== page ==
Patchouli is a species of flowering plant native to tropical Asia. Its name literally translates to green leaf’, and it adds a richness to a perfumer’s arsenal of scents. Depending on how mature the leaves are when they are picked, patchouli can smell quite light and fruity, or deep, musky, and earthy, making it an ideal base for woody oriental perfumes. Patchouli oil’s strong, sweet scent makes it a popular choice for aromatherapy and home fragrance products such as scented candles, and it is also used in a variety of skincare products thanks to its anti-inflammatory and moisturising properties.


Although classified as a woody fragrance, vetiver oil actually comes from the roots of a tall tropical grass native to the Indian Subcontinent, although it’s now widely cultivated in regions such as Haiti, Brazil and Indonesia. Vetiver oil is used to stabilize other more volatile ingredients in a fragrance blend, and it is known as the ‘Oil of Tranquillity’.

As a scent itself, vetiver is complex, giving an earthy, woody, leathery, and smoky allure at the same time. Vetiver is primarily used in men’s fragrances, although you won’t be surprised to find some women’s perfumes use it as an enticing base note as well.

Floral Scents

Perfumes with floral scents are among the most popular out there. Floral fragrances, as the name suggests, are scents derived from flowers. They are typically used as top notes in a scent blend to add lightness to heavier base and middle notes. Floral notes are vital to a perfumer’s arsenal of scents as they are often used to give you that all-important first impression of a perfume. With notes ranging from delicate to complex and intense, floral scents are very popular in women’s perfume, but some of the best masculine fragrances carry floral notes too. Fragrances with floral notes are perfect for daywear or outdoor occasions. Here are some of the most popular scents used in floral fragrances.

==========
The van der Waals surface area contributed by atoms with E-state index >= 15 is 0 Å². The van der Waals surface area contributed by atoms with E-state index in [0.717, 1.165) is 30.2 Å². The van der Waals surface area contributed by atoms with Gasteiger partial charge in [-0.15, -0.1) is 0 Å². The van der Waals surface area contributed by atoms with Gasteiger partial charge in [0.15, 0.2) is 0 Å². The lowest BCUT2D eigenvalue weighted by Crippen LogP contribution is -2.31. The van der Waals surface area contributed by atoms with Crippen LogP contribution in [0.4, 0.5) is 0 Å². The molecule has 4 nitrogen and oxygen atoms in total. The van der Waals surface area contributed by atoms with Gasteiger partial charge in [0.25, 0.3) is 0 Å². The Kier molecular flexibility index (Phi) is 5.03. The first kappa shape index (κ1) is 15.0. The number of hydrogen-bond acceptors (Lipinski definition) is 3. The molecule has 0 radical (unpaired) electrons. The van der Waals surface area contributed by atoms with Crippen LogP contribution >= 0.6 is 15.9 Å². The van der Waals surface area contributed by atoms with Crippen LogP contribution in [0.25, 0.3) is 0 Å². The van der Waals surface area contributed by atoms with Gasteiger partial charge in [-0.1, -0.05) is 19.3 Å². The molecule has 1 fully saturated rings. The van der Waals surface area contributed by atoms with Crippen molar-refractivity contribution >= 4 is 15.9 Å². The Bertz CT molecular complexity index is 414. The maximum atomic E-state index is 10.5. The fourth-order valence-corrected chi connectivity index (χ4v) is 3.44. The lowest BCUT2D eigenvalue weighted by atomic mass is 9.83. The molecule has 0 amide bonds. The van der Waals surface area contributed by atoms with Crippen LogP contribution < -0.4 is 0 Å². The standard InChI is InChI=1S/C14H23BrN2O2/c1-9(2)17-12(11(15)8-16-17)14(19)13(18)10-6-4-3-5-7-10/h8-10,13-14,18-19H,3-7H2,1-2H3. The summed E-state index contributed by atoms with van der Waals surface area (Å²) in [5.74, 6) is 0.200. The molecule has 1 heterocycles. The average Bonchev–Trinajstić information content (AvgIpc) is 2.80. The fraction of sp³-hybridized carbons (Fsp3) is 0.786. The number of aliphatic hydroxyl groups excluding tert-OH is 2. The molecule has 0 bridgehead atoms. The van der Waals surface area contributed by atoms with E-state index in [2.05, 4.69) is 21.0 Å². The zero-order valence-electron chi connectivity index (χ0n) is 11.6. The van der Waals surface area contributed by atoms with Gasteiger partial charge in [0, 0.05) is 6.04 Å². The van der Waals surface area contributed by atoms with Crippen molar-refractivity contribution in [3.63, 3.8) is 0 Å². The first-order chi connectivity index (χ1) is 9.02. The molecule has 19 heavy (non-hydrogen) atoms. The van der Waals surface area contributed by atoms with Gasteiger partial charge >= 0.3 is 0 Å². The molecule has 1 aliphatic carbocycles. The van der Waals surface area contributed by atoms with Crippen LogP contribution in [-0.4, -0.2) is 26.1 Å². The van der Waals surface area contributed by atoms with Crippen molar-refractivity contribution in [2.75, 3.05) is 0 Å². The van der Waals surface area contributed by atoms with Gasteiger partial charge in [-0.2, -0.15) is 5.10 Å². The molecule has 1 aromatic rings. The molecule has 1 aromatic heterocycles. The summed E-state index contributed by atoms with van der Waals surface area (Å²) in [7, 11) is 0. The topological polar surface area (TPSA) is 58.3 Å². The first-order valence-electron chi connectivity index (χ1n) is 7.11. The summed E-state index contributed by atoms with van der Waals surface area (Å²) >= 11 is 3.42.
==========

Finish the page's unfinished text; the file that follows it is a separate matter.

This is one scent that doesn’t need an introduction. One of the most versatile natural products out there, lavender is used in aromatherapy, perfumery, bath products, skincare and more. As an aromatherapy scent, lavender is renowned for its calming properties and helps to reduce stress, anxiety, and even pain. In perfumes, lavender is typically used either as a top or a middle note. Lavender works well with scents like patchouli, bergamot, rosemary, and orange blossom.

Clary Sage

Clary sage is related to the culinary herb sage but is popular in perfumery thanks to its herbaceous sweetness. Clary sage makes an ideal middle note in a perfume, as its fragrance contains deeper tones like amber and balsamic along with lighter lavender tones. Clary sage extracts are used as fixatives in perfumes and blend well with lighter citrus oils and fragrances. Clary sage is also widely used in aromatherapy as a stress reliever and to reduce anxiety. Clary sage essential oil is also often used in labour and birth, as well as being traditionally used to soothe period pain and some symptoms of menopause.